Healthy and glowing skin is something everyone desires. But, building a skin care regimen that targets a specific skin concern can be a daunting task. For starters, there is an enormous range of counter-skin care products on the market.

So, which one of them should you choose? Before including it in your skincare routine, how long should you test a product? Are we shelling out extra bucks when home remedies could work as well?

The paradox of choice deepens further. Commercials often feature a brand ambassador applying a product on their flawless skin. And a hair removal brand shows the razor gliding smoothly on already shaved legs.

A plethora of skin care ingredients gain popularity and loses it overnight. All thanks to social media and influencers. How do you single out when every new product gets the holy grail title? How do you recognize if the product caters to your skin needs? How will you figure out if the product works?

To clear some of the mist, we spoke to dermatologists on our platform, and here’s what we learned.

Skincare products fall into four categories:

    • Cosmetics
    • Cosmeceuticals
    • Over-the-counter skincare products (OTC)
    • Home remedies

The significant difference between OTC, cosmetics, and cosmeceuticals is the potency of the ingredients. A combination of active ingredients is the key to determining the right fit for your skin.

Let’s explore each of these product types in more detail:


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Everyone is familiar with cosmetics to a certain level. It is exclusively meant for external uses and does not penetrate the deeper layer of skin. It usually sits on the top layer of skin. But they can clean, maintain, protect, make fragrant and improve the appearance of the skin. When it comes to cosmetics, it is easy to fall into marketing traps and buy something that may not suit your skin. One thus needs to be extra careful in testing and sampling cosmetics.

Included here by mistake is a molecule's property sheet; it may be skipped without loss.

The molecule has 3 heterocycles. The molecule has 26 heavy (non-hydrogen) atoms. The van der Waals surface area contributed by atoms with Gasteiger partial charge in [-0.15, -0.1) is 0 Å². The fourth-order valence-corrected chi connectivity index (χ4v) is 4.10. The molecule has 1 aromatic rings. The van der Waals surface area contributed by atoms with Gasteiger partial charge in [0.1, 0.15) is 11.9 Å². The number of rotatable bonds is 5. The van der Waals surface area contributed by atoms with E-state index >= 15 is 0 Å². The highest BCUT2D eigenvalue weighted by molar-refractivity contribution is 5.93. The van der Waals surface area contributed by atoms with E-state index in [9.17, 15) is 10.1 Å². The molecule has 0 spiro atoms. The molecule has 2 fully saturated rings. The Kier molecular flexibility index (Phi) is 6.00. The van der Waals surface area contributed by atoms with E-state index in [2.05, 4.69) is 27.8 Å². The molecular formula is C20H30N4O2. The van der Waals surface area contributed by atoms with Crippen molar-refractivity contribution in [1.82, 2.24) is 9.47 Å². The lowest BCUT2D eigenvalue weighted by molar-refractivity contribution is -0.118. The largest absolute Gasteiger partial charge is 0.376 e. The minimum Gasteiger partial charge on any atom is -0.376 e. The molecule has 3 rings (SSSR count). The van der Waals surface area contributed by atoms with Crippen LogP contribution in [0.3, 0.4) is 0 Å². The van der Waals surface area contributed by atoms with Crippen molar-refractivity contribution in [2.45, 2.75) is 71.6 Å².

Cosmetics have a negligible amount of active ingredients. The ratio of active ingredients is nowhere near medical-grade skin care products. The amount that is scientifically proven to be beneficial is much higher.

Cosmetic products are accessible through department stores, salons, or supermarkets. Sometimes even sold over the counter because they are safe. It rarely harms the skin and only when used excessively over time. Since cosmetics can’t penetrate the dermal-epidermal lining, their results are temporary. It can brighten the appearance or add radiance, but it tends to wear off after a few hours. Thus, cosmetics do not cause any structural changes nor deliver long-lasting effects.


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Cosmeceuticals are a mix of cosmetics and pharmaceuticals readily available in drug stores. Cosmeceuticals are capable of penetrating the deeper layers of skin. It contains the molecular size of active ingredients which can pass through the skin. Even the concentration level should be up to a significant extent to have an effect. Cosmeceuticals skincare goes through dermatological testing. And have a mild concentration, making them safe to use. Also, they do not strip the skin of its natural oils. Cosmeceuticals have a higher preference rate over cosmetics.